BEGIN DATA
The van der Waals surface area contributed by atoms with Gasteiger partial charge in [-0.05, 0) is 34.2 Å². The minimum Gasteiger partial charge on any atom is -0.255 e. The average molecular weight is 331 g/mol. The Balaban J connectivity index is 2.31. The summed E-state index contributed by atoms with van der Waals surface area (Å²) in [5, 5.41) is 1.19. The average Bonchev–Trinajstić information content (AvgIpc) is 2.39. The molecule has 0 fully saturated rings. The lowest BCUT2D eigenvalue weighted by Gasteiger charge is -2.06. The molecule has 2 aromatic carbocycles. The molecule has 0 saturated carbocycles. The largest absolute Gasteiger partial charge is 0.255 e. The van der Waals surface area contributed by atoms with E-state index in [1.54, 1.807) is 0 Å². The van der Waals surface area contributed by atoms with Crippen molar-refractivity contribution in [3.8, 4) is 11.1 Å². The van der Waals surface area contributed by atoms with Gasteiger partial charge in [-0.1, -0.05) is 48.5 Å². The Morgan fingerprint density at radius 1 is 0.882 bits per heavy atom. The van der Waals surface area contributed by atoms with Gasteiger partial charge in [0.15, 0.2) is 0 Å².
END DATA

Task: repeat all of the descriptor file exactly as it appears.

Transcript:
The van der Waals surface area contributed by atoms with Gasteiger partial charge in [-0.05, 0) is 34.2 Å². The minimum Gasteiger partial charge on any atom is -0.255 e. The average molecular weight is 331 g/mol. The Balaban J connectivity index is 2.31. The summed E-state index contributed by atoms with van der Waals surface area (Å²) in [5, 5.41) is 1.19. The average Bonchev–Trinajstić information content (AvgIpc) is 2.39. The molecule has 0 fully saturated rings. The lowest BCUT2D eigenvalue weighted by Gasteiger charge is -2.06. The molecule has 2 aromatic carbocycles. The molecule has 0 saturated carbocycles. The largest absolute Gasteiger partial charge is 0.255 e. The van der Waals surface area contributed by atoms with E-state index in [1.54, 1.807) is 0 Å². The van der Waals surface area contributed by atoms with Crippen molar-refractivity contribution in [3.8, 4) is 11.1 Å². The van der Waals surface area contributed by atoms with Gasteiger partial charge in [-0.1, -0.05) is 48.5 Å². The Morgan fingerprint density at radius 1 is 0.882 bits per heavy atom. The van der Waals surface area contributed by atoms with Gasteiger partial charge in [0.15, 0.2) is 0 Å².